“Unsubscribe Lifehacker: My Email to Gina Trapani” « socialTNT

A Young Pro’s Take: Media Relations and the New PR Blacklists « PR Interactive

Tech PR Gems: Block & Tackle PR: Tackling the Blocking Bloggers

PR 2.0: Making Mistakes and Amends in Blogger and Media Relations

PR Squared: Open Letter to Gina Trapani of Lifehacker

A Whole Lotta Nothing – Stop asking, start filtering


0 thoughts on “PR Bludgeons Itself :: Again

  1. Jeremy Pepper

    Old damn story. Old damn story because firms are still not doing ANYTHING to train people, and while I know and am friends of both Brian and Todd … re-read the list and notice that both their firms are on the list.

    Maybe less time on the “social media news release” and more time on training is needed.

    By my count, though, this is the third PR blacklist story in the past year. And, well, I might write about it … but in my own personal way.

    (Cross posted on PR Open Mic).

  2. Robert

    Yeah, it is old, Jeremy. And, getting older.

    Again, I cannot understand why PR people have not clued in and realized that they must interact with people. Read their blogs if it is online, read their stories if it is in print. Do the homework and legwork. First, comment and develop a relationship. Then, and only then, send information *only* if it is truly pertinent.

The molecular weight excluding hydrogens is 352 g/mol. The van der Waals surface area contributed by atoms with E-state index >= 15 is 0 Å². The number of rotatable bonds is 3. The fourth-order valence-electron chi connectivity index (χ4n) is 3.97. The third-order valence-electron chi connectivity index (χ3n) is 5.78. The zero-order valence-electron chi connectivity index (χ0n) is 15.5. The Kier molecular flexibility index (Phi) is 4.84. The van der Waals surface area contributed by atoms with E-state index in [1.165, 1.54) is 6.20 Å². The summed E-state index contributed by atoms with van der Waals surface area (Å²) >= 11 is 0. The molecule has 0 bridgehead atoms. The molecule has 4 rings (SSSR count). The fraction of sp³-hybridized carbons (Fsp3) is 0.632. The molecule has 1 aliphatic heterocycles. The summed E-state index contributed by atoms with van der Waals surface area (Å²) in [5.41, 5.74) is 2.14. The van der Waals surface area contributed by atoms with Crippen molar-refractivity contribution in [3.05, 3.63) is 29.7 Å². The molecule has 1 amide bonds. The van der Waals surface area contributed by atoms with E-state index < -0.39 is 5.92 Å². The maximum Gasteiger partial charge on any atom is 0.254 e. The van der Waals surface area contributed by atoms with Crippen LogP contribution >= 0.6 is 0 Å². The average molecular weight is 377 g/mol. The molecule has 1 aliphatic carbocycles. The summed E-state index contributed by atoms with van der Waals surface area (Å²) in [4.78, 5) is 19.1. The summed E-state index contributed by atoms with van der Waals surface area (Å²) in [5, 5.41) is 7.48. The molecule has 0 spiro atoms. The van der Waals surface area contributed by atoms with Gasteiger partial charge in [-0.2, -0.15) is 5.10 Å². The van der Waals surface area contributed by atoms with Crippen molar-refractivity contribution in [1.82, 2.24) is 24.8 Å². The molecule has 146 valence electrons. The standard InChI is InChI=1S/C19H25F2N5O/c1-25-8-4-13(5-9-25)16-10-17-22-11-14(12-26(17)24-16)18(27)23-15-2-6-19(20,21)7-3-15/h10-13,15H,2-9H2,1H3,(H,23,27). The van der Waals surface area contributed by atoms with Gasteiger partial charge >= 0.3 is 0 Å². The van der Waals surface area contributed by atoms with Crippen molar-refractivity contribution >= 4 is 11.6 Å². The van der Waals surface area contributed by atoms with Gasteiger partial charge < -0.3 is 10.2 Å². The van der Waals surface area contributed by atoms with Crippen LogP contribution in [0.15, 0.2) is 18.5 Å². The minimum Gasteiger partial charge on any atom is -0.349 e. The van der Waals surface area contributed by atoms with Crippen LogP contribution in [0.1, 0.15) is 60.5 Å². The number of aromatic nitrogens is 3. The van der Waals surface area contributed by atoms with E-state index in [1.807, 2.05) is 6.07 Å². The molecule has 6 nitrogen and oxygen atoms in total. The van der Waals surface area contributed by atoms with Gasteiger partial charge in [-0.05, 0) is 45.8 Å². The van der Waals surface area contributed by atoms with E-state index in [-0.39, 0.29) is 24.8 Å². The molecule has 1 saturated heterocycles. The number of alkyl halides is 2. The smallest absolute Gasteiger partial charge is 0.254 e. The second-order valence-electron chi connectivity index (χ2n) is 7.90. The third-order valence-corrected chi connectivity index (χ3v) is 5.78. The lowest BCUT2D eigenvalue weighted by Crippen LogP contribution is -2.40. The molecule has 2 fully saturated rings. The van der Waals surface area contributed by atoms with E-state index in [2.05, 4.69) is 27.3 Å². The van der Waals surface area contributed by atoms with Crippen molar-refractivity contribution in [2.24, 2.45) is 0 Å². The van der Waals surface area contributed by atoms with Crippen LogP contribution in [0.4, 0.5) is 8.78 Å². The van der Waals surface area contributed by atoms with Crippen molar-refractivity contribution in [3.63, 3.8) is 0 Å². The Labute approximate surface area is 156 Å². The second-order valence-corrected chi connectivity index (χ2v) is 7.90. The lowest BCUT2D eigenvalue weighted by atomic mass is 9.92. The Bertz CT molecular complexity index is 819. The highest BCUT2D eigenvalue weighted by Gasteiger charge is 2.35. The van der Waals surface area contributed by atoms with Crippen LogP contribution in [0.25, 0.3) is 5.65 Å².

Even better, do them a favor. Throw them a lead to a story you’re not even involved with and help them out. Become a resource. Then, when you do have that very pertinent info, it will work for you.

    But, of course, this requires time, doesn’t it.

    This lazy and detrimental practice could quite well do us all more harm.

    Now to trot out all the trite phrases like one bad apple … yadda, yadda, yadda …

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  5. Mary Wallace

    Reprint of comment posted at to Chris Lynn:
    I agree. Gina’s blanket vomit of so many PR names was like the mean teacher in middle school who screams ‘detention’ instead of teaching kids how to behave. Very old school and shows she and the author of the wiki are best at knee-jerk anger, instead of cooperative involvement. I understand being pissed, I understand venting, but a wholesale list of the local pr industry is bitchy and destructive. I’d have preferred a blog with ALL CAPS…